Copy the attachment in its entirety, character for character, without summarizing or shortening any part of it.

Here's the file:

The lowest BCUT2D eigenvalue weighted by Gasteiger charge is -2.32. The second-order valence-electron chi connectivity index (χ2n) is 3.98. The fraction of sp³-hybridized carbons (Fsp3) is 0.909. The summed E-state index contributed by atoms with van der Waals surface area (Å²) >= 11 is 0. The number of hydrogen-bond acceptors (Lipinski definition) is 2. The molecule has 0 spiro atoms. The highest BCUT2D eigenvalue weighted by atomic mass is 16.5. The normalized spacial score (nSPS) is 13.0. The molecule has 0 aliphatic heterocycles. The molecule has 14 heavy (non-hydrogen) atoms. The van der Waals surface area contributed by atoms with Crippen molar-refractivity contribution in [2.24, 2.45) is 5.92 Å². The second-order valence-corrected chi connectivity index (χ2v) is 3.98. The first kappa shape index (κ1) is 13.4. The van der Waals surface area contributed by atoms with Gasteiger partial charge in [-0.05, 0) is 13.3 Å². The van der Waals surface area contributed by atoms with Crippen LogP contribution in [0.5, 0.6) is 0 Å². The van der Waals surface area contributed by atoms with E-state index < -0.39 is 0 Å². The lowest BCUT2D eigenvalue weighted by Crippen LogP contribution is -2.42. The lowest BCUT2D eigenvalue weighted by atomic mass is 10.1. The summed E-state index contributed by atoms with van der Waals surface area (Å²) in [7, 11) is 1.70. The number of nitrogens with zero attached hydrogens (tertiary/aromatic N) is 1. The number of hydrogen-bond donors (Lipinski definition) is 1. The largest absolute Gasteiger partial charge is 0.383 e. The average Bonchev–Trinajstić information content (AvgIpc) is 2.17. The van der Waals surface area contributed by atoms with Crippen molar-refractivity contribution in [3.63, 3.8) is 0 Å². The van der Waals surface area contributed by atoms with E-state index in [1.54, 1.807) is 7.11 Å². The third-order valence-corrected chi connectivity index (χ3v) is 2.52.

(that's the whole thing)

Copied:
The lowest BCUT2D eigenvalue weighted by Gasteiger charge is -2.32. The second-order valence-electron chi connectivity index (χ2n) is 3.98. The fraction of sp³-hybridized carbons (Fsp3) is 0.909. The summed E-state index contributed by atoms with van der Waals surface area (Å²) >= 11 is 0. The number of hydrogen-bond acceptors (Lipinski definition) is 2. The molecule has 0 spiro atoms. The highest BCUT2D eigenvalue weighted by atomic mass is 16.5. The normalized spacial score (nSPS) is 13.0. The molecule has 0 aliphatic heterocycles. The molecule has 14 heavy (non-hydrogen) atoms. The van der Waals surface area contributed by atoms with Crippen molar-refractivity contribution in [2.24, 2.45) is 5.92 Å². The second-order valence-corrected chi connectivity index (χ2v) is 3.98. The first kappa shape index (κ1) is 13.4. The van der Waals surface area contributed by atoms with Gasteiger partial charge in [-0.05, 0) is 13.3 Å². The van der Waals surface area contributed by atoms with Crippen LogP contribution in [0.5, 0.6) is 0 Å². The van der Waals surface area contributed by atoms with E-state index < -0.39 is 0 Å². The lowest BCUT2D eigenvalue weighted by Crippen LogP contribution is -2.42. The lowest BCUT2D eigenvalue weighted by atomic mass is 10.1. The summed E-state index contributed by atoms with van der Waals surface area (Å²) in [7, 11) is 1.70. The number of nitrogens with zero attached hydrogens (tertiary/aromatic N) is 1. The number of hydrogen-bond donors (Lipinski definition) is 1. The largest absolute Gasteiger partial charge is 0.383 e. The average Bonchev–Trinajstić information content (AvgIpc) is 2.17. The van der Waals surface area contributed by atoms with Crippen molar-refractivity contribution in [3.63, 3.8) is 0 Å². The van der Waals surface area contributed by atoms with E-state index in [1.54, 1.807) is 7.11 Å². The third-order valence-corrected chi connectivity index (χ3v) is 2.52.